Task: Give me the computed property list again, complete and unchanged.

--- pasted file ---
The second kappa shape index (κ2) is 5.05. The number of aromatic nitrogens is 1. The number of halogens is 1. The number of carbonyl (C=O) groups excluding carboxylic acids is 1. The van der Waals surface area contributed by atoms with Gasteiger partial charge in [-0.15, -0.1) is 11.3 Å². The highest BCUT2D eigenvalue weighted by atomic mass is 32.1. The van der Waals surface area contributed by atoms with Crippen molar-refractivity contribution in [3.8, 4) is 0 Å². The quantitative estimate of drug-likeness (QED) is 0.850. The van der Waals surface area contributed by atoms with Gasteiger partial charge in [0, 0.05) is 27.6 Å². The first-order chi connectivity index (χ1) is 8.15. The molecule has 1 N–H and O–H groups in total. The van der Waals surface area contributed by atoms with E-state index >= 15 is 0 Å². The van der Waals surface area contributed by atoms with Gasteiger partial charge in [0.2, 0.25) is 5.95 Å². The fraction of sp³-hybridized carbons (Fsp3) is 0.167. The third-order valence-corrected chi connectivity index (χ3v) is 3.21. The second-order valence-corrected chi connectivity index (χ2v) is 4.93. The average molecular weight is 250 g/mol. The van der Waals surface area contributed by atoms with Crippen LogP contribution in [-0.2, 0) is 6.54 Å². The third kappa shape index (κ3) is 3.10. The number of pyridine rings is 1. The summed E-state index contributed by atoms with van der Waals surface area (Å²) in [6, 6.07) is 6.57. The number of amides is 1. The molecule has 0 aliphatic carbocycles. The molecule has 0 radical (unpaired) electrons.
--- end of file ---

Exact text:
The second kappa shape index (κ2) is 5.05. The number of aromatic nitrogens is 1. The number of halogens is 1. The number of carbonyl (C=O) groups excluding carboxylic acids is 1. The van der Waals surface area contributed by atoms with Gasteiger partial charge in [-0.15, -0.1) is 11.3 Å². The highest BCUT2D eigenvalue weighted by atomic mass is 32.1. The van der Waals surface area contributed by atoms with Crippen molar-refractivity contribution in [3.8, 4) is 0 Å². The quantitative estimate of drug-likeness (QED) is 0.850. The van der Waals surface area contributed by atoms with Gasteiger partial charge in [0, 0.05) is 27.6 Å². The first-order chi connectivity index (χ1) is 8.15. The molecule has 1 N–H and O–H groups in total. The van der Waals surface area contributed by atoms with E-state index >= 15 is 0 Å². The van der Waals surface area contributed by atoms with Gasteiger partial charge in [0.2, 0.25) is 5.95 Å². The fraction of sp³-hybridized carbons (Fsp3) is 0.167. The third-order valence-corrected chi connectivity index (χ3v) is 3.21. The second-order valence-corrected chi connectivity index (χ2v) is 4.93. The average molecular weight is 250 g/mol. The van der Waals surface area contributed by atoms with Crippen LogP contribution in [-0.2, 0) is 6.54 Å². The third kappa shape index (κ3) is 3.10. The number of pyridine rings is 1. The summed E-state index contributed by atoms with van der Waals surface area (Å²) in [6, 6.07) is 6.57. The number of amides is 1. The molecule has 0 aliphatic carbocycles. The molecule has 0 radical (unpaired) electrons.